We identified 18 symptomatic probable or suspected SARS patients on 29 flights (10 patients traveled on >2 flights). No documented transmission was identified. Detailed results of Canada’s airplane passenger contact tracing can be found elsewhere (6).
Patterns of international travel continue to increase in complexity and volume. In Canada, >18 million persons enter annually by air; 91% arrive at 6 international airports. Similarly, a large number depart from several international airports. Additionally, because of an open land border with the United States, ≈100 million persons cross the land border in both directions annually.
With travel to Canada from anywhere in the world taking <24 hours, the possibility of detecting a dangerous infectious disease at border points of entry is challenging. Given the relatively short travel time, detecting persons at the border who are incubating any of the known infectious disease pathogens is unlikely. The absence of symptoms or signs of infection and a corresponding lack of specific, extremely rapid, easy-to-use diagnostic tests make border detection of infectious diseases unlikely.
The effectiveness of screening measures for detecting SARS cases at border points of entry was limited by 2 factors. First, screening measures themselves, i.e., HAN questionnaires and thermal scanning machines, were nonspecific for SARS. Second, the prevalence of SARS among international passengers arriving or departing from Canada was low. For example, 5 SARS patients entered Canada from March through May. None of these patients had signs or symptoms during transit through airports. If the same rate of entry were to continue for 1 year, then 20 cases might be expected among the 18 million persons entering the country annually, for a prevalence of ≈1.1 SARS cases per 1 million passengers. For such a rare disease, the positive predictive value of a positive screening result is essentially zero. The results demonstrate that available screening measures are not effective for detecting SARS. Despite extending screening measures to all arriving air passengers, no SARS cases were identified. These findings raise questions about whether such measures are effective tools for detecting and controlling the spread of SARS, and whether, from a public health point of view, other, more effective, strategies might exist.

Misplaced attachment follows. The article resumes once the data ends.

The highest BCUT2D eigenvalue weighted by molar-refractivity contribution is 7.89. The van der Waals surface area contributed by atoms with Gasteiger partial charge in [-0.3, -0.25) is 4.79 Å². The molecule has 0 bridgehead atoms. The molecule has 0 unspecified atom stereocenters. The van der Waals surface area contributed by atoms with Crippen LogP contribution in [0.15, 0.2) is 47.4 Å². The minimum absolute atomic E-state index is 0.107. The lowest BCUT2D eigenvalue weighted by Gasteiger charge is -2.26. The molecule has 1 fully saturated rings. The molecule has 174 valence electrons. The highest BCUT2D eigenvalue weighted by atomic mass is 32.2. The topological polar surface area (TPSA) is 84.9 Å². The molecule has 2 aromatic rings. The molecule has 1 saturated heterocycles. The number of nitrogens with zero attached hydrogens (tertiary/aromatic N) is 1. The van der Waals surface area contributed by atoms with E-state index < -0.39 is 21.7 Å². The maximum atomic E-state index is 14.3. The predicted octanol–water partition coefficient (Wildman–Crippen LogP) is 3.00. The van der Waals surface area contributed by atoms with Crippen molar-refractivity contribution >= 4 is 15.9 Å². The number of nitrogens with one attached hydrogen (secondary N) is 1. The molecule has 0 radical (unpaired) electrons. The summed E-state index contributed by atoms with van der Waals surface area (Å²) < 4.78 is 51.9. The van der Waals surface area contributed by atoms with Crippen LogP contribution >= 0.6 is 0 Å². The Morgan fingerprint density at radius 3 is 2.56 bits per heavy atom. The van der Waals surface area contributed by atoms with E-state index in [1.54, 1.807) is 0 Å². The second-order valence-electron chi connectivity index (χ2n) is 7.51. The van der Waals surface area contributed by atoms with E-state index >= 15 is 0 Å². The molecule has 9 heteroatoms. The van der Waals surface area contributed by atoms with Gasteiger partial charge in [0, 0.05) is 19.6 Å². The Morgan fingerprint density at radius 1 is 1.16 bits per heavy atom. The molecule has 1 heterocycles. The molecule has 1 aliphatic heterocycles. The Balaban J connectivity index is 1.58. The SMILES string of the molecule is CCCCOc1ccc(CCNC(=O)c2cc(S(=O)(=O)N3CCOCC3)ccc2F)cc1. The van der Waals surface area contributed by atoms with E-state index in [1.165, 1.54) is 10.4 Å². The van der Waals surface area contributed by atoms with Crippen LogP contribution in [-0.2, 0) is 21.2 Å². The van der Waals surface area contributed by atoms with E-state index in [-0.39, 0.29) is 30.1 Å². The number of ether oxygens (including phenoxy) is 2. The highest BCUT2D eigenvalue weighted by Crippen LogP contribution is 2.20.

Instituting infectious disease screening procedures at border points of entry could have advantages. For example, easily visible measures, such as thermal scanning machines, may generate a sense of confidence or reassurance that disease will be detected and prevented from entering the country. No data are available to assess whether or not the measures implemented at the airports actually generated confidence or reassurance in the public. Given the poor positive predictive value of available SARS screening measures, any sense of reassurance might be quickly dispelled when the first case is detected in spite of screening measures.
We conclude that available screening measures for SARS were limited in their effectiveness in detecting SARS among inbound or outbound passengers from SARS-affected areas. We suggest that in-country, acute-care facilities (hospitals, clinics, and physicians’ offices) are the de facto point of entry into the healthcare system for travelers with serious infectious diseases. If a visitor or returning citizen becomes ill after arriving in Canada, he or she will likely seek medical care in clinics or emergency rooms. Acute-care facilities must to consider travel histories of all patients with suspected infectious diseases and implement standard precautions and infection control measures.
An estimated Can$7.55 million was invested in airport screening measures from March 18 to July 5. Rather than investing in airport screening measures to detect rare infectious diseases, investments should be used to strengthen screening and infection control capacities at points of entry into the healthcare system. Additional useful measures could focus on public education about infectious disease prevention and care.
Dr. St. John is director general of the Centre for Emergency Preparedness and Response, Public Health Agency of Canada. His primary interests include infectious disease prevention and control and emergency preparedness and response.
We acknowledge the contribution of many Canadian government-employed quarantine officers, customs officers, screening nurses, thermal scanner operators, data collection clerks, and their managers and colleagues, who worked diligently at the border points of entry to implement various screening measures.
All funding for deployed screening measures was provided by the Government of Canada based on policy decisions made by the Department of Health.